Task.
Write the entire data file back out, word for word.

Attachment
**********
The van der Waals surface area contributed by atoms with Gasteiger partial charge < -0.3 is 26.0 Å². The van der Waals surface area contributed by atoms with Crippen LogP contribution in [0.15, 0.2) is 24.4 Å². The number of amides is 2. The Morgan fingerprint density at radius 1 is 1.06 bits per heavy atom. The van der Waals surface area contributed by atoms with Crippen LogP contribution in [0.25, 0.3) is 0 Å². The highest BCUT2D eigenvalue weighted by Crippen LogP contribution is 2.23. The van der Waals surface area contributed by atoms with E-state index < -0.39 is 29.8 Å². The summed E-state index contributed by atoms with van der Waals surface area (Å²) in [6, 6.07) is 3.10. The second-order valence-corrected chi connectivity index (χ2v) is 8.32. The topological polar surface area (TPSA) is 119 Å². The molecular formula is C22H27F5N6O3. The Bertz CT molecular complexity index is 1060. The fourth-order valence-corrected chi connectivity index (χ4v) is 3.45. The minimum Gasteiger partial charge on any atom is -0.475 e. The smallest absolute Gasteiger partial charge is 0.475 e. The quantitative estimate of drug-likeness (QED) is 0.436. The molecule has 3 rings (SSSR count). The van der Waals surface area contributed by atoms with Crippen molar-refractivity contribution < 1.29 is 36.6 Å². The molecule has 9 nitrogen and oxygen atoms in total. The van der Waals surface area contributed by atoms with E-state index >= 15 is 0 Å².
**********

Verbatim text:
The van der Waals surface area contributed by atoms with Gasteiger partial charge < -0.3 is 26.0 Å². The van der Waals surface area contributed by atoms with Crippen LogP contribution in [0.15, 0.2) is 24.4 Å². The number of amides is 2. The Morgan fingerprint density at radius 1 is 1.06 bits per heavy atom. The van der Waals surface area contributed by atoms with Crippen LogP contribution in [0.25, 0.3) is 0 Å². The highest BCUT2D eigenvalue weighted by Crippen LogP contribution is 2.23. The van der Waals surface area contributed by atoms with E-state index < -0.39 is 29.8 Å². The summed E-state index contributed by atoms with van der Waals surface area (Å²) in [6, 6.07) is 3.10. The second-order valence-corrected chi connectivity index (χ2v) is 8.32. The topological polar surface area (TPSA) is 119 Å². The molecular formula is C22H27F5N6O3. The Bertz CT molecular complexity index is 1060. The fourth-order valence-corrected chi connectivity index (χ4v) is 3.45. The minimum Gasteiger partial charge on any atom is -0.475 e. The smallest absolute Gasteiger partial charge is 0.475 e. The quantitative estimate of drug-likeness (QED) is 0.436. The molecule has 3 rings (SSSR count). The van der Waals surface area contributed by atoms with Crippen molar-refractivity contribution < 1.29 is 36.6 Å². The molecule has 9 nitrogen and oxygen atoms in total. The van der Waals surface area contributed by atoms with E-state index >= 15 is 0 Å².